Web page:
Friday, June 6, 2014

Kimberly Rose Johnson: To Work With a Critique Partner or Not

For some writers the idea of allowing anyone to read their writing is more than they are willing to do. For other writers the idea of not having at least one critique partner look over and comment on their work is unthinkable. Perhaps you love critiques and want to have as many people as possible read and critique your work or maybe you fall someplace in the middle.

I fall into the middle category—although in the beginning I spent time in each of the other categories. I currently have three critique partners, and I believe without feedback from the various writers who’ve mentored me over the years, I never would have been published. God has blessed me with wonderful mentors almost from the beginning of my writing journey and they’ve taught me with love and patience even when I didn’t want to hear that I needed to keep working.

Although the critique groups I’ve been in have changed through the years, I’ve have the privilege of having one critique partner in particular virtually from the beginning. I’ll be the first to tell you I don’t always care for what she has to say. In fact, sometimes I’m downright annoyed, but I know that she has me and my story’s best interest in mind, so I sit back and chew on what she’s said. Yes, I’ve vented to my patient hubby more than once, but after taking time to think about her comment or suggestion I begin to see her point.

That is not to say a writer must take all critique comments and incorporate them into their work—ultimately it’s your story and no one knows it better than you. What I am saying is that there is value in critiques, and we as writers should be willing to learn from the people we’ve chosen to work with.
We need to be open to correction and instruction and not allow our feelings to be hurt when someone doesn’t agree with us, or suggests we didn’t hit the mark. Keep in mind our critique partners are there to help make our baby the best it can be, and if there is any doubt about their motivation perhaps it’s time to find a new critique partner.

If you’ve never allowed anyone, much less another writer to see your work, I encourage you to find a trusted writer friend that will be honest and fair to give you feedback. How else will you know if what you’ve written hits the mark?

Finally, critique partners can be so much more than what the word implies. They can be prayer partners, advisors, friends, brainstorming partners, cheerleaders, and a shoulder to cry on when the rejections come. We writers live a somewhat solitary life, and we need each other for encouragement as much as for help with our writing.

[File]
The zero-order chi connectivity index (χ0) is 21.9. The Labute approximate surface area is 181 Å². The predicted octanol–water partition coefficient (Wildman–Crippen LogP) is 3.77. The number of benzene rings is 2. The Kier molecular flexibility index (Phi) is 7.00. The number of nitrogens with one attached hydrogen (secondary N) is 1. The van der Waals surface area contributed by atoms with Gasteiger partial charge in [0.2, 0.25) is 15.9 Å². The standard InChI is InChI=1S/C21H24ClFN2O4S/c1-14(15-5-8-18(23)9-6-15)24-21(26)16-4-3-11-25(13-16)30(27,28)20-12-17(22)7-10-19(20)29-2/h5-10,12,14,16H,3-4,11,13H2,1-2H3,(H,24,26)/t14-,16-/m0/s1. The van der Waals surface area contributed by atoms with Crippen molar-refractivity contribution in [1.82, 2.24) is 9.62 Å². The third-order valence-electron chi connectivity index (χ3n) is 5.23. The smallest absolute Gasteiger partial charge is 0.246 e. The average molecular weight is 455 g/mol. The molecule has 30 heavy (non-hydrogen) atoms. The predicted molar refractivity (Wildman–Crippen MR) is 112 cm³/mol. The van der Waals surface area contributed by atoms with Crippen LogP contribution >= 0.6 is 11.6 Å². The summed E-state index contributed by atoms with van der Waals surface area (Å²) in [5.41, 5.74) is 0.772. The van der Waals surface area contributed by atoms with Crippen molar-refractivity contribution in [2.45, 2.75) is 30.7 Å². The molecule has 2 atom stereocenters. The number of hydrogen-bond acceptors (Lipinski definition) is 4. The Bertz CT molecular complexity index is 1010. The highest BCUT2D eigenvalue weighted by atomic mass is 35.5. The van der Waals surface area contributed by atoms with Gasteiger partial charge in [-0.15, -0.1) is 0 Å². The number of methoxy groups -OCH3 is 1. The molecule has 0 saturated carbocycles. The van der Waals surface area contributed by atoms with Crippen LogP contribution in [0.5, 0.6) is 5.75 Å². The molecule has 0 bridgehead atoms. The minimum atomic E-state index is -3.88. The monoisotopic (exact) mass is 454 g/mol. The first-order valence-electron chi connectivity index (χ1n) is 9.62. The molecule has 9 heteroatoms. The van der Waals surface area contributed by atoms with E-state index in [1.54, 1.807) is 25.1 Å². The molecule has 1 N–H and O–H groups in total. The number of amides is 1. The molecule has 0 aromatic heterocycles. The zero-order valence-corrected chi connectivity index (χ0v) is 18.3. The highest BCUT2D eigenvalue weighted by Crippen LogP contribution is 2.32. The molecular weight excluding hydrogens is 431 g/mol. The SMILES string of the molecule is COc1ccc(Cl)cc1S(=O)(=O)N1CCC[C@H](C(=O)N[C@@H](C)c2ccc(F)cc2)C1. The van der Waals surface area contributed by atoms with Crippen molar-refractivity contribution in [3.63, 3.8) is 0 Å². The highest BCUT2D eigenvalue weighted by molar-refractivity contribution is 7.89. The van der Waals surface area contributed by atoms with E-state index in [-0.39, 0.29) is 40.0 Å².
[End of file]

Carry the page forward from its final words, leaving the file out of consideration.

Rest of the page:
About Kimberly:

Kimberly married her college sweetheart and is a graduate of Northwest University. She lives in the Pacific Northwest with her husband, two teenage sons and their yellow lab. Kimberly is an avid reader and loves romance, suspense and romantic suspense. She enjoys playing the piano, hiking and coffee with friends. She loves hearing from her fans. You can connect with her on her website at

About Kimberly's New Release:

Susan Hill isn't ready to forgive.

The small-town CPA can't forget how Blake Mitchell jilted her and left their hometown without an explanation. But when her first love returns to Leavenworth, the ruggedly handsome writer evokes conflicting emotions, especially when Susan meets the child she assumes is his daughter.

Since his parents' deaths six years ago, Blake's been raising his little sister on his own. But he's never forgotten the woman he left behind. Now, he can't undo the past, but maybe he can change the future…if he can convince Susan to give him one more chance.

Purchase A Romance Rekindled at:


Critique partner: Nice...or nightmare? Kimberly Rose Johnson shares her thoughts on Write Right!

Does the thought of a crit partner give you hives? Relax with Kimberly Rose Johnson  on Write Right!


  1. I believe critique is valuable, no matter the stage of our writing careers. Right now I'm critiquing with no one, but would like to be. We do need what a critique partner has to offer. Good post.

    1. I think I messed up my first reply, so trying again. J
      I'm glad you like the post, LoRee.
      If you are a member of a writers group they probably would be able to set you up with a critique partner or group.

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  3. I completely agree, LoRee. It makes me sick at my stomach to think of turning anything in to a publisher/editor without Tanya Stowe and Sally Laity having picked it apart first. Ugh.